The Law of Life and Death

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Overview

Are you alive? What makes you so sure? Most people believe this question has a clear answer—that some law defines our status as living (or not) for all purposes. But they are dead wrong. In this pioneering study, Elizabeth Price Foley examines the many, and surprisingly ambiguous, legal definitions of what counts as human life and death.

Foley reveals that “not being dead” is not necessarily the same as being alive, in the eyes of the law. People, pre-viable fetuses, and post-viable fetuses have different sets of legal rights, which explains the law's seemingly inconsistent approach to stem cell research, in vitro fertilization, frozen embryos, in utero embryos, contraception, abortion, homicide, and wrongful death.

In a detailed analysis that is sure to be controversial, Foley shows how the need for more organ transplants and the need to conserve health care resources are exerting steady pressure to expand the legal definition of death. As a result, death is being declared faster than ever before. The "right to die," Foley worries, may be morphing slowly into an obligation to die.

Foley’s balanced, accessible chapters explore the most contentious legal issues of our time—including cryogenics, feticide, abortion, physician-assisted suicide, brain death, vegetative and minimally conscious states, informed consent, and advance directives—across constitutional, contract, tort, property, and criminal law. Ultimately, she suggests, the inconsistencies and ambiguities in U.S. laws governing life and death may be culturally, and perhaps even psychologically, necessary for an enormous and diverse country like ours.

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Editorial Reviews

Library Journal
Foley (Florida Intl. Univ. Coll. of Law) presents a profoundly intelligent, distinctive, and disturbing book. In seven short chapters, she dissects the legality behind what makes a person alive or dead. The first chapter addresses such subjects as feticide, wrongful conception, the freezing of humans and body parts, and frozen embryos. The discussion of legal contortions that courts make to decide these cases segues nicely into the court's definition of death. The book devotes succeeding chapters to the Uniform Definition of Death Act, which defines the difference between being brain-dead while the body functions and being fully dead from cardiac arrest. As the author coolly points out, medical advances and the need for organ donations have expanded the legal definition of death to outweigh what constitutes being alive. VERDICT With extensive endnotes and a scholarly tone, this work will be appreciated by legislators, serious readers, and legal and medical professionals.—Harry Charles, Attorney at Law, St. Louis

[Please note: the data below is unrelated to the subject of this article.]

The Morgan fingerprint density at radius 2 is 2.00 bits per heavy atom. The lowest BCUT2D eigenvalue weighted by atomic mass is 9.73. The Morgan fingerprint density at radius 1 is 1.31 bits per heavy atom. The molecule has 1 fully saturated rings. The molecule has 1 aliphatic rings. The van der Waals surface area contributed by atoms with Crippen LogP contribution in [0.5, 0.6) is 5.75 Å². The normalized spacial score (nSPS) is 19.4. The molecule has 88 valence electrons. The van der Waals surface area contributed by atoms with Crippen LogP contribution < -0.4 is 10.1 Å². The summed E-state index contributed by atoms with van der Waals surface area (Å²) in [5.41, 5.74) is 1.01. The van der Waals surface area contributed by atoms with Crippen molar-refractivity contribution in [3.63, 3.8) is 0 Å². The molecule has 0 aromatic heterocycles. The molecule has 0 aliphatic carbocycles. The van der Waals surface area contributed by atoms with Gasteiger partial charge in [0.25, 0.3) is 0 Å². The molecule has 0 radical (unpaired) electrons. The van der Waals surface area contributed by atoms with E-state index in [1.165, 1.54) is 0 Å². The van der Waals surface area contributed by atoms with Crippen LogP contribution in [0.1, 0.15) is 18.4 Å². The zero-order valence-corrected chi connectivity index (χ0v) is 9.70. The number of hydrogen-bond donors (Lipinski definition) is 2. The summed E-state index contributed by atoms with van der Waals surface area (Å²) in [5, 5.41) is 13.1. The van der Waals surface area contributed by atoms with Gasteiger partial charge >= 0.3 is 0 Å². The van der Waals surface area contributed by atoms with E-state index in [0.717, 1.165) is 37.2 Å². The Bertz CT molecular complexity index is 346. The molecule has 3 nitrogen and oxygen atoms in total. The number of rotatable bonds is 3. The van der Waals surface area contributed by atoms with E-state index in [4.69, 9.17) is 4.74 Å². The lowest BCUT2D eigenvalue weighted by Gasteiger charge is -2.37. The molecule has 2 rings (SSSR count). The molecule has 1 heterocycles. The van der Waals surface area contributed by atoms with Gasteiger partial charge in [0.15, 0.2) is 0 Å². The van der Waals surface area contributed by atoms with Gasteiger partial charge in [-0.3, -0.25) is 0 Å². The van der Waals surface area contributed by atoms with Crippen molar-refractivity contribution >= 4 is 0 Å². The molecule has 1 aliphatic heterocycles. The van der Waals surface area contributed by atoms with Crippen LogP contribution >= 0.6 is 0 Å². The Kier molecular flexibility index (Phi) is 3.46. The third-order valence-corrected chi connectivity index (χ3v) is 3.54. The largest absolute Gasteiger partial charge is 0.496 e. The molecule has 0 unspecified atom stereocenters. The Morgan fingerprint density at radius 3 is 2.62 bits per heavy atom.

New Republic online

Foley's book is essentially a primer or textbook on these legal issues of life and death, suitable for ethicists interested in learning about the law and for lawyers interested in learning about ethics...Foley ably lays out the moral arguments and legal disputes, and persuasively criticizes poorly reasoned judicial opinions.
— Eric Posner

George J. Annas Author Of worst Case Bioethics
Elizabeth Price Foley takes us on an agile and insightful romp through the briar patch of state and federal laws governing medical practice at the beginning and end of life. American politics is mired in legal debates over the limits of life and death practices, including embryo research, abortion, transplantation, treatment termination, suicide, and, most recently, 'death panels.' The Law of Life and Death deserves close attention from anyone trying to understand why lawyers have more influence than physicians on birth and death.
New Republic online - Eric Posner
Foley's book is essentially a primer or textbook on these legal issues of life and death, suitable for ethicists interested in learning about the law and for lawyers interested in learning about ethics...Foley ably lays out the moral arguments and legal disputes, and persuasively criticizes poorly reasoned judicial opinions.
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Product Details

  • ISBN-13: 9780674051041
  • Publisher: Harvard University Press
  • Publication date: 4/1/2011
  • Pages: 320
  • Sales rank: 1,440,643
  • Product dimensions: 6.30 (w) x 9.30 (h) x 1.20 (d)

Meet the Author

Elizabeth Price Foley is Professor of Law at Florida International University College of Law.
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Table of Contents

Introduction 1

1 Statutory and Common Law Life 7

2 Constitutional Life 57

3 Cardiopulmonary Death 85

4 Brain Death 113

5 Constitutional Death 152

6 Not Dead Yet 200

7 Unbeing Dead Isn't Being Alive 246

Notes 259

Acknowledgments 297

Index 299

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